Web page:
Ensuring content uniformity for HPAPI products

Here, EPR discusses critical considerations to ensure content uniformity in HPAPI drugs produced using dry techniques.

White tablets flowing along a stainless steel production line - idea of tableting/pharmaceutical production

The number of drugs leveraging highly potent active pharmaceutical ingredients (HPAPIs) both commercialised and under development is continually rising, as the high biological activity of HPAPIs offer efficacy while using a fraction of the drug substance to provide greater potency than a traditional pharmaceutical product. This can result in a significantly lower cost of goods.

However, HPAPIs, and particularly those of a biological nature (ie, proteins and peptides), present certain challenges in manufacturing. These include safeguarding staff working within the manufacturing environment and that, with such small quantities of active ingredient, it can be difficult to ensure that products meet the required standards of content uniformity.

In a recent whitepaper, drug quality and manufacturing experts discussed the key considerations to ensure that HPAPI is uniformly distributed in drug products, here EPR’s Hannah Balfour summarises the salient points.

Where a traditional pharmaceutical tablet may contain as much as 80 percent active ingredient by weight, HPAPIs may account for fractions of percent of the overall tablet. With the potency of HPAPIs, even a small variation of drug substance can significantly affect activity, thus it is critical that each dose contains the precise amount of drug substance.

While wet granulation is commonly used for small molecule HPAPI formulations, for moisture labile HPAPIs such as peptides and proteins, dry production techniques may prevent denaturation of the substances due to temperature and provide better long-term stability.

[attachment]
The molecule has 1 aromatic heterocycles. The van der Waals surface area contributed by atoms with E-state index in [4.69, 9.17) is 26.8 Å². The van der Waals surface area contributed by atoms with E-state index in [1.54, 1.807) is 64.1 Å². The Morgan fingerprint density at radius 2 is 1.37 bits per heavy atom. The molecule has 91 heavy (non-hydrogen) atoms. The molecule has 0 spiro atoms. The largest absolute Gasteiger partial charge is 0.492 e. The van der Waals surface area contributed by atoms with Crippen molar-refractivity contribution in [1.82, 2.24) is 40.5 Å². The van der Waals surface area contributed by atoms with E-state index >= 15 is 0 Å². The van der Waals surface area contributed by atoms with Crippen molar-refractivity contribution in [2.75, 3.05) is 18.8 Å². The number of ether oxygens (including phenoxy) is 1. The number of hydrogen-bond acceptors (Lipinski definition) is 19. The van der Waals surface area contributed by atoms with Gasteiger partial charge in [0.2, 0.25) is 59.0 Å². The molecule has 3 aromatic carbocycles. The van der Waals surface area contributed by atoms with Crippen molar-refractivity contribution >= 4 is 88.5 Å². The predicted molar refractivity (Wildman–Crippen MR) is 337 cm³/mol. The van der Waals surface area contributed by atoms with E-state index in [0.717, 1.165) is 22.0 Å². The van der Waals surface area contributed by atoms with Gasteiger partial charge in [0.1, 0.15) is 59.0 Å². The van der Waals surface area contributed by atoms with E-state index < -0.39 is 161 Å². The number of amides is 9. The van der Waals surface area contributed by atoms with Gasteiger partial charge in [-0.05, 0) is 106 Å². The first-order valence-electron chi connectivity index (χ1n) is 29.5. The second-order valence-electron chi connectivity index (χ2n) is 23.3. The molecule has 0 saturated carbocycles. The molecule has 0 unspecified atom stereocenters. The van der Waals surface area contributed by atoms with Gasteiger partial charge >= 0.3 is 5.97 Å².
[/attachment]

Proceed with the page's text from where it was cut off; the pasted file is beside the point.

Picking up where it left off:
Achieving uniform distribution in tablets with small volumes of HPAPI via dry production can be challenging, but a few key considerations make it achievable, according to the whitepaper.

  1. Since many peptide and small protein HPAPIs have poorly controlled particle size and shape, and reproducible flow properties are required for content uniformity, production will likely be more complex than a simple dry-blend process
  2. Selection of filler, binder, disintegrant and lubricant is critical. Filler is particularly key, as it ideally needs to be a good flowing particle with a porous surface that provides strong adsorption sites for fine particles of drug substance, while not reacting with the HPAPI
  3. Particle size is critical to content uniformity, so pre-blending the HPAPI with the selected filler and milling it prior to blending with all other ingredients promotes association of the HPAPI with the porous filler and thus more uniform distribution in the final product
  4. Confirm uniformity using both during the process and at end of production. Taking samples of tablets from the press at the beginning, at periodic intervals during the compression run and at the end of the process throughout development can enhance process understanding, supporting scale-up and process/formulation change activities in future.